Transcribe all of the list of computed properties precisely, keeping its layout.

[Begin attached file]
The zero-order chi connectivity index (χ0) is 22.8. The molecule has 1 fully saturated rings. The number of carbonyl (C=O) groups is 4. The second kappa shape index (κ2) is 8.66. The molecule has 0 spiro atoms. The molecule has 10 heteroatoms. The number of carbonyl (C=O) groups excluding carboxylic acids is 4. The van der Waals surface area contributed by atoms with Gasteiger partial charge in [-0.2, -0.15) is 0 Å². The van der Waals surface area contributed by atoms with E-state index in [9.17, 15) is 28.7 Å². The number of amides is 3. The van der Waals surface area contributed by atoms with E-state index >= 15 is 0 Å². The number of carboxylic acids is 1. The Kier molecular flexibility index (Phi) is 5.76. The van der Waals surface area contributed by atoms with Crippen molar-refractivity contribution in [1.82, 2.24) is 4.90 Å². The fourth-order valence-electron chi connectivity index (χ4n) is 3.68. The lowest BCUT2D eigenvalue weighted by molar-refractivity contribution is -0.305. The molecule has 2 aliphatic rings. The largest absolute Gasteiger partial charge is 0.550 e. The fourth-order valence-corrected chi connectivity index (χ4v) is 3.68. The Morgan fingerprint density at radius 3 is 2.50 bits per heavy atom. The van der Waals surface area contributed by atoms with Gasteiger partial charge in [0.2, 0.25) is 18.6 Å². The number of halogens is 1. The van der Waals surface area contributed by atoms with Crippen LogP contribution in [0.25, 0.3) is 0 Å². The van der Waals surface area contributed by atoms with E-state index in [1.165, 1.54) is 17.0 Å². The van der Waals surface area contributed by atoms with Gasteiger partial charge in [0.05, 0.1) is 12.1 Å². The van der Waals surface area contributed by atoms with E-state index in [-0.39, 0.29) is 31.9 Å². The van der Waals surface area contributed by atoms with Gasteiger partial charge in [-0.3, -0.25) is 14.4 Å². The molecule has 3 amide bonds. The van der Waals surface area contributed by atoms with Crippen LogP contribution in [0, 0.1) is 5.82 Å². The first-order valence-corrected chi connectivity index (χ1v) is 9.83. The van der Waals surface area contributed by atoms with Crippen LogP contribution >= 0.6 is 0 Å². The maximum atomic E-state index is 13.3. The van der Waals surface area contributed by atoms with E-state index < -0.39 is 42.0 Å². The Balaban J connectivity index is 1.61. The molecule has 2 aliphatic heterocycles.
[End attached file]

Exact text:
The zero-order chi connectivity index (χ0) is 22.8. The molecule has 1 fully saturated rings. The number of carbonyl (C=O) groups is 4. The second kappa shape index (κ2) is 8.66. The molecule has 0 spiro atoms. The molecule has 10 heteroatoms. The number of carbonyl (C=O) groups excluding carboxylic acids is 4. The van der Waals surface area contributed by atoms with Gasteiger partial charge in [-0.2, -0.15) is 0 Å². The van der Waals surface area contributed by atoms with E-state index in [9.17, 15) is 28.7 Å². The number of amides is 3. The van der Waals surface area contributed by atoms with E-state index >= 15 is 0 Å². The number of carboxylic acids is 1. The Kier molecular flexibility index (Phi) is 5.76. The van der Waals surface area contributed by atoms with Crippen molar-refractivity contribution in [1.82, 2.24) is 4.90 Å². The fourth-order valence-electron chi connectivity index (χ4n) is 3.68. The lowest BCUT2D eigenvalue weighted by molar-refractivity contribution is -0.305. The molecule has 2 aliphatic rings. The largest absolute Gasteiger partial charge is 0.550 e. The fourth-order valence-corrected chi connectivity index (χ4v) is 3.68. The Morgan fingerprint density at radius 3 is 2.50 bits per heavy atom. The van der Waals surface area contributed by atoms with Gasteiger partial charge in [0.2, 0.25) is 18.6 Å². The number of halogens is 1. The van der Waals surface area contributed by atoms with Crippen LogP contribution in [0.25, 0.3) is 0 Å². The van der Waals surface area contributed by atoms with E-state index in [1.165, 1.54) is 17.0 Å². The van der Waals surface area contributed by atoms with Gasteiger partial charge in [0.05, 0.1) is 12.1 Å². The van der Waals surface area contributed by atoms with E-state index in [-0.39, 0.29) is 31.9 Å². The van der Waals surface area contributed by atoms with Gasteiger partial charge in [-0.3, -0.25) is 14.4 Å². The molecule has 3 amide bonds. The van der Waals surface area contributed by atoms with Crippen LogP contribution in [0, 0.1) is 5.82 Å². The first-order valence-corrected chi connectivity index (χ1v) is 9.83. The van der Waals surface area contributed by atoms with Crippen LogP contribution >= 0.6 is 0 Å². The maximum atomic E-state index is 13.3. The van der Waals surface area contributed by atoms with E-state index < -0.39 is 42.0 Å². The Balaban J connectivity index is 1.61. The molecule has 2 aliphatic heterocycles.